Case Study 99 Cents Only Stores: IT Infrastructure on a Budget
99 Cents Only Stores is one of the leading retailers in the deep-discount sales industry. The first 99 Cents Only Store opened in 1982, and the company now operates 194 retail locations, including 150 in California, 19 in Texas, 15 in Arizona, and 10 in Nevada. The stores carry mostly name-brand general merchandise, including food and beverages, health and beauty aids, cleaning supplies, house wares, hardware, stationery, toys, gifts, pet products, and clothing. The chain makes purchases from over a thousand suppliers, including such notables as General Electric, Colgate-Palmolive, General Mills, Johnson & Johnson, Procter & Gamble, Kraft, Nabisco, and Unilever.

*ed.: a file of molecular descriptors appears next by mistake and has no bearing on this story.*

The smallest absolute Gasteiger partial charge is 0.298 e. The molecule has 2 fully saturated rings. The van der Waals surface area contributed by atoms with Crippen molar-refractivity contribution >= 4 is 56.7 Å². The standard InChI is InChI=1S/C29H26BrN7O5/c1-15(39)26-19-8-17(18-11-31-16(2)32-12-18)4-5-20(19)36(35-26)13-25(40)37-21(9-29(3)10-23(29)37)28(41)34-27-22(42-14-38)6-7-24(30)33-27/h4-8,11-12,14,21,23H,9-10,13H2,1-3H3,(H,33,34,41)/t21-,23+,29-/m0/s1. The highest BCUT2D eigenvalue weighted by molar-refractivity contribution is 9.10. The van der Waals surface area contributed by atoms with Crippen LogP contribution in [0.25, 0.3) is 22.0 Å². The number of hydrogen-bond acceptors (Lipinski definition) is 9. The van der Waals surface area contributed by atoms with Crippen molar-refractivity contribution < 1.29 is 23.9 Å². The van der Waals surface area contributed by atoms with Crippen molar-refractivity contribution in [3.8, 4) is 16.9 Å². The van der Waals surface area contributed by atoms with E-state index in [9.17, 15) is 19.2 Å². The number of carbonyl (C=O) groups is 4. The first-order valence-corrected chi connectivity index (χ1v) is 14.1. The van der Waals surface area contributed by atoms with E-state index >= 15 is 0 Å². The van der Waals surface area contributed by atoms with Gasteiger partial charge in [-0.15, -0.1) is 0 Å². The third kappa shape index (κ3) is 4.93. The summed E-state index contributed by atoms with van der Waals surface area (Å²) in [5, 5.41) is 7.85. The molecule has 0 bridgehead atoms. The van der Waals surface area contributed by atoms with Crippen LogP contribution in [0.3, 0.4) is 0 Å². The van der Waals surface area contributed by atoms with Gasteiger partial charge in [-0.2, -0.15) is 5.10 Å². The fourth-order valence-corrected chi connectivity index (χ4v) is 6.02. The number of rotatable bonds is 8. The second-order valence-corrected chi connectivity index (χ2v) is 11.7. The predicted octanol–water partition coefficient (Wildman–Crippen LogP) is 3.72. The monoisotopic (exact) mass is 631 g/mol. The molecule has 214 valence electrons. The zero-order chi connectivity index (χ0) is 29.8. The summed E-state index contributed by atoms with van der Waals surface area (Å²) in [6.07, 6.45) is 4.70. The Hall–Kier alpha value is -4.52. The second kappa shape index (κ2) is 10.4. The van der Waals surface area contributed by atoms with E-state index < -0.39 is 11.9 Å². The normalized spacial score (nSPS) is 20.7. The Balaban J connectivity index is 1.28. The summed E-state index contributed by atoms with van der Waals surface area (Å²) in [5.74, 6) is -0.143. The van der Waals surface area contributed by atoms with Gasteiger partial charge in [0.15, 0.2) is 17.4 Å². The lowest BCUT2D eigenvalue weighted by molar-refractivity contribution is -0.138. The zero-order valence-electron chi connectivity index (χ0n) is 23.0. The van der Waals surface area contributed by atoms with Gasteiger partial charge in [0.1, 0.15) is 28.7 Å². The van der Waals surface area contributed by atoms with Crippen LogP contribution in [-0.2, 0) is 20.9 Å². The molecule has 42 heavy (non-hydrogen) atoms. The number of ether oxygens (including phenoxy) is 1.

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Adams already knew that his own system would have to be replaced in California to keep up with the company’s aggressive growth plans, so he set about finding a warehouse management system that allowed for the degree and ease of customization that his company would require. In addition to carrying close-out merchandise that only goes through inventory once, 99 Cents Only Stores sometimes receives shipments of products that aren’t exactly what the company ordered. However, as Adams says, “We have to accept it, get it to our stores, and turn it fast.” A system that would lock out such shipments because of inflexible rules would be a hindrance to the business. Adams found the flexibility he needed in HighJump Software’s Supply Chain Advantage software. The HighJump package addressed all of the major concerns related to the operation of the new distribution center: quick implementation, high functionality (particularly in regard to receiving), adaptability, and interoperability with the advanced automation technology of the new distribution center. One of the most attractive aspects of the package was that it didn’t force 99 Cents Only Stores to change its business processes to conform to